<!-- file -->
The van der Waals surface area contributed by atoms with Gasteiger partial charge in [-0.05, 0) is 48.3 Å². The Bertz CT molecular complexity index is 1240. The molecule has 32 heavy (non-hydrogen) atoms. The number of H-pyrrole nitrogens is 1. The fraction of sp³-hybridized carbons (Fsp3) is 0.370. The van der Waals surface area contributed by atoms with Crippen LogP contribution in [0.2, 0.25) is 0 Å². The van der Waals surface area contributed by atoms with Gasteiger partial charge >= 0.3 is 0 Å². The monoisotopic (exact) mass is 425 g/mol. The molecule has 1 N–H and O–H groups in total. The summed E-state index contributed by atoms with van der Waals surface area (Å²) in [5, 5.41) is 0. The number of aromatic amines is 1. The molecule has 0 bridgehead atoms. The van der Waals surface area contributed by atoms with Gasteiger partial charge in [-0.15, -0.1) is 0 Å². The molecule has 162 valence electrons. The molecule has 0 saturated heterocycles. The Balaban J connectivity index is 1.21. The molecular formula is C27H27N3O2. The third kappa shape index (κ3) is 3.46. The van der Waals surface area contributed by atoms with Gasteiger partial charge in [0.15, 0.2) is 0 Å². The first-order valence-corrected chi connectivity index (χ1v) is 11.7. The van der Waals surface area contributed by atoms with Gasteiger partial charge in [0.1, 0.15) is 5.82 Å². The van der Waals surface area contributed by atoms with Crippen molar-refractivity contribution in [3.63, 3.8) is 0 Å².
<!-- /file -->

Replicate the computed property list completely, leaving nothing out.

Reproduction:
The van der Waals surface area contributed by atoms with Gasteiger partial charge in [-0.05, 0) is 48.3 Å². The Bertz CT molecular complexity index is 1240. The molecule has 32 heavy (non-hydrogen) atoms. The number of H-pyrrole nitrogens is 1. The fraction of sp³-hybridized carbons (Fsp3) is 0.370. The van der Waals surface area contributed by atoms with Crippen LogP contribution in [0.2, 0.25) is 0 Å². The van der Waals surface area contributed by atoms with Gasteiger partial charge >= 0.3 is 0 Å². The monoisotopic (exact) mass is 425 g/mol. The molecule has 1 N–H and O–H groups in total. The summed E-state index contributed by atoms with van der Waals surface area (Å²) in [5, 5.41) is 0. The number of aromatic amines is 1. The molecule has 0 bridgehead atoms. The van der Waals surface area contributed by atoms with Gasteiger partial charge in [-0.15, -0.1) is 0 Å². The molecule has 162 valence electrons. The molecule has 0 saturated heterocycles. The Balaban J connectivity index is 1.21. The molecular formula is C27H27N3O2. The third kappa shape index (κ3) is 3.46. The van der Waals surface area contributed by atoms with Gasteiger partial charge in [0.15, 0.2) is 0 Å². The first-order valence-corrected chi connectivity index (χ1v) is 11.7. The van der Waals surface area contributed by atoms with Gasteiger partial charge in [0.1, 0.15) is 5.82 Å². The van der Waals surface area contributed by atoms with Crippen molar-refractivity contribution in [3.63, 3.8) is 0 Å².